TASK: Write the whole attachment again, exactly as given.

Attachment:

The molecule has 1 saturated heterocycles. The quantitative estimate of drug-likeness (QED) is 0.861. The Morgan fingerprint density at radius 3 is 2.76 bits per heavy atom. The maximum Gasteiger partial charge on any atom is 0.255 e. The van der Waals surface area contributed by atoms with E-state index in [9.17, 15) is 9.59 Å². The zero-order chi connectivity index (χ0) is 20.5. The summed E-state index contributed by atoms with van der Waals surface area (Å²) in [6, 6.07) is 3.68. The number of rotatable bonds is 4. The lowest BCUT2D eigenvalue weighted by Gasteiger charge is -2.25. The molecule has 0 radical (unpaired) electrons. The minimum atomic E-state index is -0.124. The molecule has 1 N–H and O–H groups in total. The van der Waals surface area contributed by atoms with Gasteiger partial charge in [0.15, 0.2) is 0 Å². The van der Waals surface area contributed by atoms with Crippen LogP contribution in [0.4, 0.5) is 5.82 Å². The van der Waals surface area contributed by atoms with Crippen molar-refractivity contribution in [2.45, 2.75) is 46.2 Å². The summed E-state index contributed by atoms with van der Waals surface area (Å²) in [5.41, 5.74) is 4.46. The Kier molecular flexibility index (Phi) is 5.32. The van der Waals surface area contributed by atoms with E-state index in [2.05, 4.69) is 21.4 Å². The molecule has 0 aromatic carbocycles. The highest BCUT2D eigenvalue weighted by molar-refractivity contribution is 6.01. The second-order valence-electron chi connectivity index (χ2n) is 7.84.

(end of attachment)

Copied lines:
The molecule has 1 saturated heterocycles. The quantitative estimate of drug-likeness (QED) is 0.861. The Morgan fingerprint density at radius 3 is 2.76 bits per heavy atom. The maximum Gasteiger partial charge on any atom is 0.255 e. The van der Waals surface area contributed by atoms with E-state index in [9.17, 15) is 9.59 Å². The zero-order chi connectivity index (χ0) is 20.5. The summed E-state index contributed by atoms with van der Waals surface area (Å²) in [6, 6.07) is 3.68. The number of rotatable bonds is 4. The lowest BCUT2D eigenvalue weighted by Gasteiger charge is -2.25. The molecule has 0 radical (unpaired) electrons. The minimum atomic E-state index is -0.124. The molecule has 1 N–H and O–H groups in total. The van der Waals surface area contributed by atoms with Gasteiger partial charge in [0.15, 0.2) is 0 Å². The van der Waals surface area contributed by atoms with Crippen LogP contribution in [0.4, 0.5) is 5.82 Å². The van der Waals surface area contributed by atoms with Crippen molar-refractivity contribution in [2.45, 2.75) is 46.2 Å². The summed E-state index contributed by atoms with van der Waals surface area (Å²) in [5.41, 5.74) is 4.46. The Kier molecular flexibility index (Phi) is 5.32. The van der Waals surface area contributed by atoms with E-state index in [2.05, 4.69) is 21.4 Å². The molecule has 0 aromatic carbocycles. The highest BCUT2D eigenvalue weighted by molar-refractivity contribution is 6.01. The second-order valence-electron chi connectivity index (χ2n) is 7.84.